Fruticose lichens have a fine, round, hair-like structures and are loosely attached to rocks and trees. The main body of the lichen is either erect or hanging, and commonly highly branched. They grow very slowly and will often occur in extreme habitats such as on tree barks, on rock surfaces and on soils in the Arctic and mountain regions. A light thallus colour is associated with lower light conditions within the growing environment.

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Fruticose lichen

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A club lichen, this species is typically found on acidic soil on rotting wood, moss or humus that covers tree bases. Its definitive feature is that it terminates in a flaring cup that when touched will release powdery soredia.

Visualisation

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Fruticose lichen

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Visualisation

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Fruticose lichen

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Visualisation

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Fruticose lichen

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Growth Forms Makrolichens

Any lichen that has a large thallus is called macrolichen. Here, „macro“ and „micro“ do not refer to size, but to the growth form. Some fruticose lichens are very minute and crustose thalli can extend across immense areas. However, most commonly fruticose and foliose lichens are referred to as macrolichens. Particularly interesting I find the cup-lichens that have mushroom alike vertical shapes.

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Makro lichen

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Visualisation

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Makro lichen

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Visualisation

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Makro lichen

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Properties

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Properties Multiplication

Many lichens reproduce asexually- by a piece breaking off and growing on its own. Many lichens break up into fragments when they dry, dispersing themselves by wind action, to resume growth when moisture returns. It creates a diversity of shapes at the surrounding area forming an intricate visual landscape. Structures involved in sexual reproduction often appear as discs, bumps, or squiggly lines on the surface of the thallus and create very exotic structures.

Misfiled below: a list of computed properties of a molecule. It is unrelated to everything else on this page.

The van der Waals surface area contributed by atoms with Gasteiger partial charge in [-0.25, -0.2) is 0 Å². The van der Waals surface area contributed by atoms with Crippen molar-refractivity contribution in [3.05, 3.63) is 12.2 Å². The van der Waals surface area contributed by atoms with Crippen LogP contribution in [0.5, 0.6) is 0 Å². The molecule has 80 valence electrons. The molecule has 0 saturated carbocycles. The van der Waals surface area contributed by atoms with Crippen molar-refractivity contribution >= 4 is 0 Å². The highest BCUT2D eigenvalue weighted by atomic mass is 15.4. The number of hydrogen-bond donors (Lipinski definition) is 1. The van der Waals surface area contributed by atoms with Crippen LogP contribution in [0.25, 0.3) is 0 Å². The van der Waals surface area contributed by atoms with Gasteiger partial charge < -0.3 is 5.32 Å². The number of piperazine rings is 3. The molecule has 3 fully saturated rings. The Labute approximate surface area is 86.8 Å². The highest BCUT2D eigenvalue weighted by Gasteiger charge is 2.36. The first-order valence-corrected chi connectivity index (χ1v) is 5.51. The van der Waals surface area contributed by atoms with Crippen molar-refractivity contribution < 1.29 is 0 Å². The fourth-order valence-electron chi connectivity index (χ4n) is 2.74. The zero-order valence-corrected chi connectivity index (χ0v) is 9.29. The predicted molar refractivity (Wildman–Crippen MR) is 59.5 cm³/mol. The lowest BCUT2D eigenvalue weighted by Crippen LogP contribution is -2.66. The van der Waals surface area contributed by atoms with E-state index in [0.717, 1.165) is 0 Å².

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Variety of lichens shaping the tree branch

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Visualisation

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Abundance of lichens

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Visualisation

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Variety of lichen growth forms

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Properties Mutations

Local reproduction of lichens creates a great variety of species sharing the same surfaces. It is common that few species collaborate and create metamorphic forms that are never the same. Radial shape lichens break the symmetry with other species invading. Lichen growth forms often follow the shape of the substrate and it changes as the tree bark cracks.

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Some features of lichen can not be seen with the naked eye

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Visualisation

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2 types of lichens growing together

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Visualisation

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Lichens growing together

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Properties Coloration

Lichens come in many colours. Colonies of lichens may be spectacular in appearance, dominating much of the surface of the visual landscape. Changes of colour depend on when a lichen is wet or dry. The underside of lichens often has a different color from the top side. In general, lichens grow really slow and therefore the colour differences appear because of the environmental influences, creating gradients of various colour tones.

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Lichens can be found in a variety of colors

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Visualisation

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Cup Lichens in gradient colors

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Visualisation

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Cyanobacteria create typical dull green color